News Column

Pinterest Is Pinning It Down

Feb. 10, 2012

Rob Anderson

Call it a virtual bulletin board, a Web-based scrapbook or even an online wall of man cave "wishes," but "Pinterest" is quickly becoming a social media craze.

Pinterest is a social website that allows the "invited-only" account holders to organize and share online images they find interesting, informative or even inspiring. Once the user clicks on an image and shares or uploads the idea to his or her Pinterest account, the illustration becomes what is known as a "pin" and can be placed on a user-designed or theme board offered by the website. Boards can be created for any imaginable topic, from quotes of TV-star comedians to exercise routines, to recipes for a sloppy joe grilled cheese or cinnamon roll pancakes.

And though the concept of assembling for display examples of personality identifiers, interests, accomplishments, or goals is not a new one, the format or media one may choose to exhibit his or her self-expression is taking on new appearances.

The annual Cherokee County Republican Women's Club flea market held recently at the Tahlequah Community Building offered an outlet to purchase or present items for sale that may connect to a "pin."

Re-Treasure booth proprietor Lynn Harvey is always on the lookout for items that a customer may have an established "pin" for or will be the inspiration for a shared idea.

"It's an idea forum for everything," Harvey said on the idea-sharing website that presents links to Facebook and Twitter. "Most of my friends have a Pinterest [account] and it's so addictive. I'm old-fashioned. I use a scrapbook. Something as simple as using a basket to display your stuff in could be considered what Pinterest is about."

Tahlequah freelance marketing consultant and web designer Lisa Pinnick said the site has become the leading marketing avenue on a business or private-individual level.

"Pinterest has surpassed all other social media websites as far as marketing," she said. "So many people are doing it. It's really addictive. Whether it's a person blogging about recipes or it's a business website ... say I'm doing some marketing for a health site and we do a new blog post about gluten-free cookies. We'll pin a picture from the blog post of the gluten-free cookie, they click on it and it ups our traffic. A business can use it to drive their traffic, and on a personal side, it's a way to categorize the things you need to do and the things you want to do."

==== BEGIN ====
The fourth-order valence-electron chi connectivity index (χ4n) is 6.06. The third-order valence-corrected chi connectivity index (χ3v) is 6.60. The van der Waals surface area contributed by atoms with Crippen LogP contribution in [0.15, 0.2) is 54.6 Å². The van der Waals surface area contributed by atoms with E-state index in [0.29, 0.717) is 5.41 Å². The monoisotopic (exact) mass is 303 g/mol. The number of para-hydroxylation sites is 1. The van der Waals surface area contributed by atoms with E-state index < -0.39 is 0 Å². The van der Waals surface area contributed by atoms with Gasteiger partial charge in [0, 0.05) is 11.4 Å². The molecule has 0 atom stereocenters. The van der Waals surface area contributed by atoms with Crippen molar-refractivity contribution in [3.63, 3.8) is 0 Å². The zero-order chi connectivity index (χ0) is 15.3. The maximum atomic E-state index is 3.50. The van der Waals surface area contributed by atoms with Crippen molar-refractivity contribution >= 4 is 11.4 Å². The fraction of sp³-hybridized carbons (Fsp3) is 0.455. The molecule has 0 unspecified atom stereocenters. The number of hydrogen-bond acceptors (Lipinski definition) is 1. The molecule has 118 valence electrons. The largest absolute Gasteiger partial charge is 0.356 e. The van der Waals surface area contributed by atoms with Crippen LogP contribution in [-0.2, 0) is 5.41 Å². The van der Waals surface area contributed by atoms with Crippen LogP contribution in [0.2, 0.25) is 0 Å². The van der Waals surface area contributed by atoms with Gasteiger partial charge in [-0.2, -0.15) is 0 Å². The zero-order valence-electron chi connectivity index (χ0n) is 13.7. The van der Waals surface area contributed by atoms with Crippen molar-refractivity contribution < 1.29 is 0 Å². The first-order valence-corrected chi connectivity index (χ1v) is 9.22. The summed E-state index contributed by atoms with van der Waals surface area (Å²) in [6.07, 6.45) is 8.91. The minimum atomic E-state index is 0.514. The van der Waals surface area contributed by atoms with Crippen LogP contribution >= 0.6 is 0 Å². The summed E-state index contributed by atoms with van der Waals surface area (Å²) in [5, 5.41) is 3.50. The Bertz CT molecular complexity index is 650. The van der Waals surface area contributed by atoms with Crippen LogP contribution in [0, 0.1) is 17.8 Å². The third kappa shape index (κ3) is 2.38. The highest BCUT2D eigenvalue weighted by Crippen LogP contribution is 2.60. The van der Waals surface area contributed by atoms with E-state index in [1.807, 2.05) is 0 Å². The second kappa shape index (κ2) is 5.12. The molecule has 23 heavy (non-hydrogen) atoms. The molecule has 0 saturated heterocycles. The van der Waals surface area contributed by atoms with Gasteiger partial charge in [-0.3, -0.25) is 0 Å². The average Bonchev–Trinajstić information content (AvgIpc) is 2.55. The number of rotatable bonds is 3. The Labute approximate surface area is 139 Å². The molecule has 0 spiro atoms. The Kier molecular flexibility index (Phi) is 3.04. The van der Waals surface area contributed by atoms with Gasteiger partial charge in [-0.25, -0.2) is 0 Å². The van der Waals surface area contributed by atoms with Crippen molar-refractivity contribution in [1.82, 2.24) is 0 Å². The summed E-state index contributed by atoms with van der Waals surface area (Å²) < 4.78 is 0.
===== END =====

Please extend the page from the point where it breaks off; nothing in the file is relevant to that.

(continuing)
Just as Pinterest presents an unlimited angle of interests, Harvey said Tahlequah's flea market setting offers the same options for a buyer or seller. She has participated as a seller for seven years and is among several repeat vendors to the weekend rummage sale.

"There's so much that's different, from household goods to antiques to furniture," she said. "It's just a good market here."

Flea Market Coordinator Pam Coonce said the annual event typically has 40 vendors, but noted the booth need not have a "pin" interest to participate.

"We like variety, so we like people to bring what they like [to offer for sale]," said Coonce. "I think it went very well. Everyone seemed very pleased. We want to give thanks to all the people who helped us and let us post notices [about the flea market] The community building .. the people we work with are always very nice and helpful."

Because the focus is in fundraising for club activities and donations for community organizations and events, Coonce said a final tally of overall sales for the two-day market isn't available due to each vendor handling financial logistics individually.

"Our fundraising is in renting the booths," she said. "In fact, we usually have a lot of repeat vendors because they do well."

The opening-day experience was an auspicious one for Things-N-Stuff proprietor Mert Fredericks.

"I did really well," said Fredericks. "I met half of my goal, and I didn't expect that."

Fredericks said the flea market is a great way to move product.

"I have kitchen stuff, toys, guy stuff like fishing tackle and tool bins," she said. "I had to have a friend come help me I had so much business. We got to meet a lot of the vendors. We shop and buy from each other."



Source: (c) 2012 the Tahlequah Daily Press (Tahlequah, Okla.) Distributed by MCT Information Services


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